The economic impact of the freezing winter will deepen this week as Britain prepares for more travel gridlock, and millions of workers, travellers and shoppers were expected to stay at home in the run-up to Christmas rather than brave the icy conditions.
Heavy snow and sub-zero temperatures cost the aviation and retail industries many millions of pounds in lost revenue during one of the most crucial weekends of the year.
Heathrow, the world's busiest international airport, was closed to all but a handful of flights on Saturday and yesterday, forcing thousands to abandon their festive travel plans. Meanwhile, shopping centres in the South were also badly hit as consumers were forced to postpone buying Christmas presents on what had been billed as "Super Saturday". But with the Met Office predicting no let-up in freezing conditions and more snow likely in the South-east, the North and Scotland, economists fear that the knock-on effects will begin to hit the whole of the UK's economy at a key moment in its fragile recovery from recession.
Estimates from the insurer Royal Sun Alliance (RSA) have put the cost of the weather to the economy at £1bn per day, a sum that is thought to be hitting retailers, restaurants and bars the hardest. The total cost is expected to be around £13bn.
Howard Archer, the chief economist at IHS Global Insight, said many firms could now consider working between Christmas and the New Year to make up for lost business. But retailers, who had been hoping for a bonanza festive season as consumers sought to beat the January VAT rise, fear that many shoppers might now simply not bother.
"It now looks highly probable that some people may end up buying fewer Christmas presents and these sales are not subsequently made up," said Mr Archer. "If the bad weather persists most or all of the coming week, these problems will be magnified."
Even John Lewis, which has been leading the revival in the UK's high street's fortunes, saw sales slump by 10 per cent on Saturday, enduring nearly £5m in lost revenue when two of its 32 stores were closed by the weather on what should have been the biggest trading day of the year. Brent Cross shopping centre in north-west London was forced to close its doors.
Sarah Cordey, a spokeswoman for the British Retail Consortium, said that shops were deciding that they had to stay open later or open earlier. "The only comfort for retailers is that those areas which were affected by snow earlier in the month have to a large extent been able to make up for lost trade this Saturday and the latest snow seems to be in new areas."
Retail footfall across the UK on Saturday was down 24.3 per cent on last year, according to researchers Synovate. The worst affected areas were the West Midlands and South East, down 30 per cent.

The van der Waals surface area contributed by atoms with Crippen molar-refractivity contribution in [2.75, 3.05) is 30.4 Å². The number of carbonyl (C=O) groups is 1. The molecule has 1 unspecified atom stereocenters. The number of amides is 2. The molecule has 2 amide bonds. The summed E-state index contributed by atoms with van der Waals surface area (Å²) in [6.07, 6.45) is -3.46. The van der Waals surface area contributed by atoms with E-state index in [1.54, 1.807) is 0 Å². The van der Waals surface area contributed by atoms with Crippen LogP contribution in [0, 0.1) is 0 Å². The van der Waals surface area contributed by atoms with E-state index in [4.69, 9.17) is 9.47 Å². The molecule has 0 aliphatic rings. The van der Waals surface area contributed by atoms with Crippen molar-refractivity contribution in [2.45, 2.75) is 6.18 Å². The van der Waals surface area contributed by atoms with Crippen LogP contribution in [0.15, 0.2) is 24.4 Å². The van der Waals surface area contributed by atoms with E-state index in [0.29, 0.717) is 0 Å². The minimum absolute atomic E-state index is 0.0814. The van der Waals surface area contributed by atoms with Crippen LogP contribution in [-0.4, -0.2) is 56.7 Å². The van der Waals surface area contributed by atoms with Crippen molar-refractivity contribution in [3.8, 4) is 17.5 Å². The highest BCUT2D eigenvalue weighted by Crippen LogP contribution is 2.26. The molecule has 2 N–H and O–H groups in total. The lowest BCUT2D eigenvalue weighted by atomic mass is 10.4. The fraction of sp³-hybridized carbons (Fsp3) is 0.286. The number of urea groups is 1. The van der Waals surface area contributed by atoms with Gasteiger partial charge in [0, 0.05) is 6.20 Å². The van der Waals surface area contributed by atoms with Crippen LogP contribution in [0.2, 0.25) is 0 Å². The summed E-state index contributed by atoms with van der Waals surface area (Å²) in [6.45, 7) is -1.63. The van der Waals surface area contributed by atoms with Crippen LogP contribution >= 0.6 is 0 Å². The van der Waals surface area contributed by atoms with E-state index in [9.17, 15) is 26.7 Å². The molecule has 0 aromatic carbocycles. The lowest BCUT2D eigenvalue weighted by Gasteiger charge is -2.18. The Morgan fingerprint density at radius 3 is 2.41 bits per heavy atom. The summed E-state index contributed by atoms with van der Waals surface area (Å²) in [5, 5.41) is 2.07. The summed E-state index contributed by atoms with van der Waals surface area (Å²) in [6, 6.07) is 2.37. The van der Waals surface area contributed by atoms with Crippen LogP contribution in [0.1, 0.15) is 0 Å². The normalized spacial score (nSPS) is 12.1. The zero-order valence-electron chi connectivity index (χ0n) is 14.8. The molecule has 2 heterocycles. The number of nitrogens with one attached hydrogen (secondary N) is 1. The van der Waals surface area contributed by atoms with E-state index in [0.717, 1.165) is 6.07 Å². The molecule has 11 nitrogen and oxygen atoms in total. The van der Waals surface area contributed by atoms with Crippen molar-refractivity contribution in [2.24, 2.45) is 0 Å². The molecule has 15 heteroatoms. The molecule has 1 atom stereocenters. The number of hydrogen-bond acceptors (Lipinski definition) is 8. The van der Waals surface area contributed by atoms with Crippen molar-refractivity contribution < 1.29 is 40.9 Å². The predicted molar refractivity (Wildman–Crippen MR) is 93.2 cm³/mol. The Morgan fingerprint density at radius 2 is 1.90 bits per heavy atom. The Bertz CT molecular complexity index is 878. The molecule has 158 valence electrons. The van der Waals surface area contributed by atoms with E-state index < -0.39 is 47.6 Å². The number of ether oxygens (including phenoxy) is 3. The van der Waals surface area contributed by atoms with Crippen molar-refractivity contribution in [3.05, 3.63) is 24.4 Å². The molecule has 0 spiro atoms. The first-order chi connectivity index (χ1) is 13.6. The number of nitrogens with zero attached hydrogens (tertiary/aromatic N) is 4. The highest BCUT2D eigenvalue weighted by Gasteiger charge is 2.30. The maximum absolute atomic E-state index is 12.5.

With Heathrow predicting more cancellations today and desperate passengers having to spend another night on its terminals' floors, snow could not have come at a worse time for British Airways. Yesterday, the airline was criticised by passengers, some of whom had been forced to spend eight hours aboard planes waiting for take-off, only to be told their flight was grounded. Passengers described conditions within the flagship Terminal Five – used exclusively by BA – as "third world".
John Strickland, an aviation consultant, said cancellations and the cost of attending to stranded passengers came at a time of year when all airlines hoped to recoup – with the proceeds from sold-out festive-season flights – the losses incurred during other winter months.
"They could well run into a double-headed whammy of losing revenue and having to pay out for hotels, meals and in a few cases chartering aircraft," Mr Strickland said. "It could be touch and go whether they will make an annual profit now."
Kate Gibbs of the Road Haulage Association said recent weeks had been "absolutely horrendous" for the freight industry with some companies facing bankruptcy. "We need to get this grit situation sorted," she said.
"Where is the grit on those roads where the main distribution depots are and where the factories are? This is the third time we have been caught out recently. We should be prepared for cold winters."
There were warnings that self-employed people were likely to be particularly badly hit, and businesses were advised to prepare for the effects of workers staying at home. Dr Adam Marshall, director of policy at the British Chambers of Commerce, said: "Absenteeism is a concern for business at this time of year."
Philip Hammond, the Secretary of State for Transport, found himself under renewed attack for his handling of the crisis and the availability of grit. Mr Hammond ordered the Government's chief scientific officer to investigate whether harder winters might now merit further investment in resilience measures.